Saturday, 26 November 2022

Gorse, Cardiff pop-up restaurant review

Recalling a lengthy tasting menu to write a review often feels like trying to play a memory game.

I went for a dinner and I was served… suckling pig topped with kumquat reduction, trout skin crisps, dehydrated huckleberries, foraged oyster leaves, aerated blonde chocolate, and sashimi of Chilean spider crab. 

It’s especially tricky when your dinner is cooked by Tom Waters, a chef whose modern Welsh cooking incorporates techniques, ingredients and flavour combinations which are new to my many years of being greedy. 

With an impressive CV which includes stints at Odette’s under Bryn Williams and the Square with Phil Howard, Tom was also sous chef at the Michelin-starred Bonhams in Mayfair and junior sous chef at Heston Blumenthal’s Fat Duck. 

After his illustrious stint in England, Tom has returned home to South Wales with the ambition of opening his own restaurant and in the meantime he’s running a series of pop-ups under the name Gorse.

Having heard rave reviews from trusted sources who visited a Gorse event at Glory Stores, Mrs G and I swiftly booked in for a pop-up at Tom Simmons’ Ground in Pontcanna. 

Offering a single 8 course tasting menu for £65, it seems like a fair price considering the chef’s pedigree. 

Gorse’s wine prices are reasonable too with a small selection on offer by the glass starting from £3.80. We shared a very enjoyable bottle of crisp and fresh Bodegas Arousana Luzada Albarino (£21). 

We were the second of the staggered tables to arrive for the night but the dining room eventually filled to capacity and it was seriously impressive to watch Tom single-handedly cook for 20 people, aided by two friendly and knowledgable front of house staff. 

A trio of pretty, flavour-packed snacks were a statement of intent.

Cubes of trout tartare and a throat-tickling horseradish cream were loaded into a crisp pastry case whilst an ultra-fine crisp topped with a hunk of oily mackerel, a sliver of pickled ginger and a herbal shiso leaf delivered a sushi-like mouthful. 

A slice of carrot tart, with its crisp flaky pastry and deeply caramelised sweet-savoury root vegetable, reminded me of a savoury tarte tatin. 

The ultimate tear and share buttermilk loaf was served steaming hot. Its golden crust was a lovely contrast to a seriously soft crumb and it was delicious slathered with creamy salted butter which delivered a very subtle after note of sea-like nori. 

Isle of Mull scallop was one of the first standouts of the meal. Huge slices of plump and sweet raw scallop were joined by pear slices and juice with a nice acidity, smoked creme fraiche, and a cracking Amalfi lemon and British jalapeno kosho (a Japanese ferment) which delivered a hit of fragrant citrus and a deceptively fiery finish.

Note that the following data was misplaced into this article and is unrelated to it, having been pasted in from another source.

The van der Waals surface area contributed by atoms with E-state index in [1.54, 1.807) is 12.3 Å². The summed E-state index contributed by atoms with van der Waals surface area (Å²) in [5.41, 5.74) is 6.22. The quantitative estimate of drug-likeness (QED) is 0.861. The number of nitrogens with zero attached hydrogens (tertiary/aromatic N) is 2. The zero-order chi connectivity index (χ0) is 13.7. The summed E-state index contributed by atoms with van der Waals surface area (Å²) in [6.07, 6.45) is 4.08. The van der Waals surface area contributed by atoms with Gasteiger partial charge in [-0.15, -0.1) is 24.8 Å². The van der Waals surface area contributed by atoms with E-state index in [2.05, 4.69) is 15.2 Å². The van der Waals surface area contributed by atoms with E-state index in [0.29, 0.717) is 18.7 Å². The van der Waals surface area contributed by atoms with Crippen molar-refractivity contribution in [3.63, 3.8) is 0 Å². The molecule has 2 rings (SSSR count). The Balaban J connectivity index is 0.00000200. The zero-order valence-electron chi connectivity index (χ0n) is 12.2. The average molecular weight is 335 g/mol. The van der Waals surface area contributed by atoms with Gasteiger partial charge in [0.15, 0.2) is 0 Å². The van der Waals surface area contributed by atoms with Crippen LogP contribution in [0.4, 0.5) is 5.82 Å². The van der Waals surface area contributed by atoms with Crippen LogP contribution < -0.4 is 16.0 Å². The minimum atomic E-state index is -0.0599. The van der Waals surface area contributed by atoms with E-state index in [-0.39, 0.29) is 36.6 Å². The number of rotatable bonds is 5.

A clever riff on a cacio e pepe was the meal’s other highlight. Made with daikon radish instead of pasta, the tender yet al dente root vegetable brought lightness to the dish as well as a mild peppery and earthy complexity. Coated in an umami-rich, buttery and peppery sauce made from 32 month aged Parmesan and Sarawak pepper, it was a gorgeously decadent plate.

A chunky and flaky piece of North Sea cod would perhaps have benefited from a little bit of colouring in a pan (Mrs G disagreed) but is was delicious accompanied by a vin jaune sauce, which was at once creamy, dry, fruity, savoury and a little bit funky. The crunch of walnut and cutting acidity of preserved turnip brought balance the dish. 

Exceptionally tender and well-flavoured Rhug Estate venison was joined by the silkiest of chestnut purees and a tart, intensely-fruity and salty damson puree, sweet charred onions and a glossy sauce. Arguably the only unnecessary element on the plate was a piece of overly-salty and under-shroomy hen of the woods mushroom. 

Dessert was the only less-than-excellent dish of the meal. A light and creamy mousse flavoured with the merest hint of floral jasmine was topped with excellent soft-textured sheep’s milk ice cream and a bright and citrusy clementine and olive oil soup. It was all very tasty but it felt like it needed both a bigger oomph of flavour and more texture contrast. 

But, it was lovely accompanied by a glass of light and fizzy moscato d’asti (£5.50) which was twanged with honey sweetness and stone fruit. 

Petit fours ensured the meal ended on a very high note. Crab apple p√Ęte de fruit was soft and wobbly with a lovely fruity tartness and a pebble of soft and buttery caramel was sprinkled with salt. The star of the show however was a warm and toasty brown butter cake with a soft crumb and crusty caramelised edges that was dotted with sharp plum puree and fragrant coriander seeds. 

Our meal at Gorse was one of the most memorable we’ve eaten in Cardiff this year. Tom Waters is a huge talent and he’s certain to make a big name for himself on the capital’s restaurant scene. 

When he pops up again, I highly recommend booking in pronto. Handily, he's just announced two more dates at Ground this December. 

The details:

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Telephone - 07864 923 231

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